“George W. Bush attended every year during his two-term presidency, and Bill Clinton - who started the tradition of US presidents participating at the forum at the behest of Paul Keating, only missed one, in 1995 amid another budget crisis in Washington.”
Trump's cancellation of his trip to PNG - which was expected to include a brief visit to Australia, most likely to Cairns - is being seen as a direct snub against the APEC forum, which began in Canberra in 1989 when it was hosted by Prime Minister Bob Hawke.
In a move that will be seen as weakening his administration's growing efforts to squeeze China, the president has prioritised other overseas travel in November - including the 100th commemoration of the World War I armistice in France, the G20 trip to Buenos Aires, as well as side visits to Ireland and Columbia.
Furthermore, it was reported that officials have been eager in recent weeks to highlight the new US "Indo-Pacific" strategy, which is aimed at revitalising Washington's commitment to the region and push back against China's rapid military and economic expansion.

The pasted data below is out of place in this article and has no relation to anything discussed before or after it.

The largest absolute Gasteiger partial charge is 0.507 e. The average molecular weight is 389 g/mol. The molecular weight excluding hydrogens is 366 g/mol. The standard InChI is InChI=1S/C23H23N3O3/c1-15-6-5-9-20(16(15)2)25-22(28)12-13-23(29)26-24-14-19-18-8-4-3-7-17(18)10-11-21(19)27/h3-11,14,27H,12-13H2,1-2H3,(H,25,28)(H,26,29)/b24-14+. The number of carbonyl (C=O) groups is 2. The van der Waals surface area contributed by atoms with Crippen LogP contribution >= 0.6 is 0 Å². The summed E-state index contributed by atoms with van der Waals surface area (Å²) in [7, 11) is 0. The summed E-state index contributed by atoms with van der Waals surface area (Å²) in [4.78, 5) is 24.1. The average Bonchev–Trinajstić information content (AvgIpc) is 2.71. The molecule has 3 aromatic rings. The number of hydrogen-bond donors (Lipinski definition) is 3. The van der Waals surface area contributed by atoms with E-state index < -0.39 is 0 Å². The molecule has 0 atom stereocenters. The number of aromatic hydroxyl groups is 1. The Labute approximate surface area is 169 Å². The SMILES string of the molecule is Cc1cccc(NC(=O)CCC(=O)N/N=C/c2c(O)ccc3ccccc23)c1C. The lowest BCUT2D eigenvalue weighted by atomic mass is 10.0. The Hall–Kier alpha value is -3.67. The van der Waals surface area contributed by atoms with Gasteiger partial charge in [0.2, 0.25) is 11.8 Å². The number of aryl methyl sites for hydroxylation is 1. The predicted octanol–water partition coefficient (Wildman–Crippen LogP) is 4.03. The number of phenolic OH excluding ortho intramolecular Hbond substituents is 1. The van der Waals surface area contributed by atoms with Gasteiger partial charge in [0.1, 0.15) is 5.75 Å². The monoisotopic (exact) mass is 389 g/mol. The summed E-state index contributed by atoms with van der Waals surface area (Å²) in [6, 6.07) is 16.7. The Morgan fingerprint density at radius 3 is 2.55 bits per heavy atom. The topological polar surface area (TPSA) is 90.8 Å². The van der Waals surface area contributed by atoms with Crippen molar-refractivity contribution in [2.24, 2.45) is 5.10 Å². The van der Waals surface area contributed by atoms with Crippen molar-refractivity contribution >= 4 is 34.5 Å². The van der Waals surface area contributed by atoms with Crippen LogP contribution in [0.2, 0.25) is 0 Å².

“His absence would doubtlessly solidify the impression that America has essentially abandoned its traditional presence in the Asia Pacific, not to mention the non-starter Indo-Pacific,” Oh Ei Sun, senior adviser for international affairs at the Asian Strategy and Leadership Institute in Kuala Lumpur, told Bloomberg News.
In his stead, United States Vice-President Mike Pence, who played an important role in bringing the 400-year-old King James Bible to Papua New Guinea, will attend the 2018 Asia-Pacific Economic Cooperation Leaders’ Summit in November.
However, Prime Minister Peter O’Neill welcomed Pence with open arms at the weekend, saying he (Pence) would make an outstanding contribution to discussions during his presence in November.
He said details on other world leaders’ attendance would be announced as they become available.
(Picture: USA Today)